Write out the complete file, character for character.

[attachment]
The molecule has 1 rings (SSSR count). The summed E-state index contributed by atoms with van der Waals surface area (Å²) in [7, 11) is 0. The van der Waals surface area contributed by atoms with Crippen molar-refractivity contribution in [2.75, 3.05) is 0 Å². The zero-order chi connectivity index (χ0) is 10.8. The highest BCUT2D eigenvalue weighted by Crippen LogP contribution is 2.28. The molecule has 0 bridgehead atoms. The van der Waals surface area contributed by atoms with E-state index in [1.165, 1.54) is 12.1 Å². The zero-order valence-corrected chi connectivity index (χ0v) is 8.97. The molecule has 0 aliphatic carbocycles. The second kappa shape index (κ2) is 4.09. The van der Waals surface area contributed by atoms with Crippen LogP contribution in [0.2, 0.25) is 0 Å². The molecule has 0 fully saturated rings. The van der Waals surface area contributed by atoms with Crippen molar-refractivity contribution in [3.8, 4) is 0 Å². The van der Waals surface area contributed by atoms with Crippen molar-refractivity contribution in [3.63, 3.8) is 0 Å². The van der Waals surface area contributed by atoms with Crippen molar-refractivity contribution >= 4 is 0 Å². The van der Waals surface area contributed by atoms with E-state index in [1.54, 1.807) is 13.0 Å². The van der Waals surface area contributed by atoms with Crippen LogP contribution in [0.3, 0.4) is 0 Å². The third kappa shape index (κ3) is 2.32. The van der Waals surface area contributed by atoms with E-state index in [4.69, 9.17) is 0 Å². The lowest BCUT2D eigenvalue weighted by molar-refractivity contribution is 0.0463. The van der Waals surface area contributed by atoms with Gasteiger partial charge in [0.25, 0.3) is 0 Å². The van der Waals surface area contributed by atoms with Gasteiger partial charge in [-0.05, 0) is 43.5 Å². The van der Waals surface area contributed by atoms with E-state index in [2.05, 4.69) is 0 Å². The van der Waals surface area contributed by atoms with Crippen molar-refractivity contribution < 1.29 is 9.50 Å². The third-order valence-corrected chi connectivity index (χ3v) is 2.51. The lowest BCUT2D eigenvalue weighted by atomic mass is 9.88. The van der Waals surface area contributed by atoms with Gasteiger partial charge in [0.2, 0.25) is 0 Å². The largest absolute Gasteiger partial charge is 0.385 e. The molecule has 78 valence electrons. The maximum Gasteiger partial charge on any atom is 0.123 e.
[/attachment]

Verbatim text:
The molecule has 1 rings (SSSR count). The summed E-state index contributed by atoms with van der Waals surface area (Å²) in [7, 11) is 0. The van der Waals surface area contributed by atoms with Crippen molar-refractivity contribution in [2.75, 3.05) is 0 Å². The zero-order chi connectivity index (χ0) is 10.8. The highest BCUT2D eigenvalue weighted by Crippen LogP contribution is 2.28. The molecule has 0 bridgehead atoms. The van der Waals surface area contributed by atoms with E-state index in [1.165, 1.54) is 12.1 Å². The zero-order valence-corrected chi connectivity index (χ0v) is 8.97. The molecule has 0 aliphatic carbocycles. The second kappa shape index (κ2) is 4.09. The van der Waals surface area contributed by atoms with Crippen LogP contribution in [0.2, 0.25) is 0 Å². The molecule has 0 fully saturated rings. The van der Waals surface area contributed by atoms with Crippen molar-refractivity contribution in [3.8, 4) is 0 Å². The van der Waals surface area contributed by atoms with Crippen molar-refractivity contribution in [3.63, 3.8) is 0 Å². The van der Waals surface area contributed by atoms with Crippen molar-refractivity contribution >= 4 is 0 Å². The van der Waals surface area contributed by atoms with E-state index in [1.54, 1.807) is 13.0 Å². The van der Waals surface area contributed by atoms with Crippen LogP contribution in [0.3, 0.4) is 0 Å². The third kappa shape index (κ3) is 2.32. The van der Waals surface area contributed by atoms with E-state index in [4.69, 9.17) is 0 Å². The lowest BCUT2D eigenvalue weighted by molar-refractivity contribution is 0.0463. The van der Waals surface area contributed by atoms with Gasteiger partial charge in [0.25, 0.3) is 0 Å². The van der Waals surface area contributed by atoms with Gasteiger partial charge in [-0.05, 0) is 43.5 Å². The van der Waals surface area contributed by atoms with E-state index in [2.05, 4.69) is 0 Å². The van der Waals surface area contributed by atoms with Crippen molar-refractivity contribution < 1.29 is 9.50 Å². The third-order valence-corrected chi connectivity index (χ3v) is 2.51. The lowest BCUT2D eigenvalue weighted by atomic mass is 9.88. The van der Waals surface area contributed by atoms with Gasteiger partial charge in [0.2, 0.25) is 0 Å². The largest absolute Gasteiger partial charge is 0.385 e. The molecule has 78 valence electrons. The maximum Gasteiger partial charge on any atom is 0.123 e.